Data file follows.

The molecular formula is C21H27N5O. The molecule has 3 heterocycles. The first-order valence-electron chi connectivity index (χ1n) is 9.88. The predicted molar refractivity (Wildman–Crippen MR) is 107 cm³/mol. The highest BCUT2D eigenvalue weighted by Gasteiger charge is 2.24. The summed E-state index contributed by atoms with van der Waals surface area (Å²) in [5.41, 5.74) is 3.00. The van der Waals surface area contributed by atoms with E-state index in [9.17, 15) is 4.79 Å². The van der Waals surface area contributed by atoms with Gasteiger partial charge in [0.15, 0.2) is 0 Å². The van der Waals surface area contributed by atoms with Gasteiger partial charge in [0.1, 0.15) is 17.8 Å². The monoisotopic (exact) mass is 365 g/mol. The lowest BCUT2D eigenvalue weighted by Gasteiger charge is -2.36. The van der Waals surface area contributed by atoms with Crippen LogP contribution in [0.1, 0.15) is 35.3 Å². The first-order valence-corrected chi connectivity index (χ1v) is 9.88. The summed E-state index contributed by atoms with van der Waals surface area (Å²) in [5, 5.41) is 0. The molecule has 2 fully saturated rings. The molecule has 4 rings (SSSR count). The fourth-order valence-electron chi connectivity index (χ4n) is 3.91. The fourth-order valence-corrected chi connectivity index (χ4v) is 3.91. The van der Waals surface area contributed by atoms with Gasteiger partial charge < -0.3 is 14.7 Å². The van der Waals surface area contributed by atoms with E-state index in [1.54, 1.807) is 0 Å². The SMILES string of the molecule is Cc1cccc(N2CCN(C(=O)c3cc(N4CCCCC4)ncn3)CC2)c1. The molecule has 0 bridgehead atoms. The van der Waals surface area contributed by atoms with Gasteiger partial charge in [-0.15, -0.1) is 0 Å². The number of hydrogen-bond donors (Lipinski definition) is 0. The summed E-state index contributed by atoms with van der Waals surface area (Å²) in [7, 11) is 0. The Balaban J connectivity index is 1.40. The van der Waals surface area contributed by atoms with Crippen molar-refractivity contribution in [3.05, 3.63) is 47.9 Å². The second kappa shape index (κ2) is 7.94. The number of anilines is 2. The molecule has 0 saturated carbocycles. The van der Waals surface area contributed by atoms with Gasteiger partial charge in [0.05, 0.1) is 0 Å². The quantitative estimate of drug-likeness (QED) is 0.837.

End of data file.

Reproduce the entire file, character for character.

The molecular formula is C21H27N5O. The molecule has 3 heterocycles. The first-order valence-electron chi connectivity index (χ1n) is 9.88. The predicted molar refractivity (Wildman–Crippen MR) is 107 cm³/mol. The highest BCUT2D eigenvalue weighted by Gasteiger charge is 2.24. The summed E-state index contributed by atoms with van der Waals surface area (Å²) in [5.41, 5.74) is 3.00. The van der Waals surface area contributed by atoms with E-state index in [9.17, 15) is 4.79 Å². The van der Waals surface area contributed by atoms with Gasteiger partial charge in [0.15, 0.2) is 0 Å². The van der Waals surface area contributed by atoms with Gasteiger partial charge in [0.1, 0.15) is 17.8 Å². The monoisotopic (exact) mass is 365 g/mol. The lowest BCUT2D eigenvalue weighted by Gasteiger charge is -2.36. The van der Waals surface area contributed by atoms with Crippen LogP contribution in [0.1, 0.15) is 35.3 Å². The first-order valence-corrected chi connectivity index (χ1v) is 9.88. The summed E-state index contributed by atoms with van der Waals surface area (Å²) in [5, 5.41) is 0. The molecule has 2 fully saturated rings. The molecule has 4 rings (SSSR count). The fourth-order valence-electron chi connectivity index (χ4n) is 3.91. The fourth-order valence-corrected chi connectivity index (χ4v) is 3.91. The van der Waals surface area contributed by atoms with Gasteiger partial charge < -0.3 is 14.7 Å². The van der Waals surface area contributed by atoms with E-state index in [1.54, 1.807) is 0 Å². The SMILES string of the molecule is Cc1cccc(N2CCN(C(=O)c3cc(N4CCCCC4)ncn3)CC2)c1. The molecule has 0 bridgehead atoms. The van der Waals surface area contributed by atoms with Gasteiger partial charge in [-0.15, -0.1) is 0 Å². The number of hydrogen-bond donors (Lipinski definition) is 0. The summed E-state index contributed by atoms with van der Waals surface area (Å²) in [7, 11) is 0. The Balaban J connectivity index is 1.40. The van der Waals surface area contributed by atoms with Crippen molar-refractivity contribution in [3.05, 3.63) is 47.9 Å². The second kappa shape index (κ2) is 7.94. The number of anilines is 2. The molecule has 0 saturated carbocycles. The van der Waals surface area contributed by atoms with Gasteiger partial charge in [0.05, 0.1) is 0 Å². The quantitative estimate of drug-likeness (QED) is 0.837.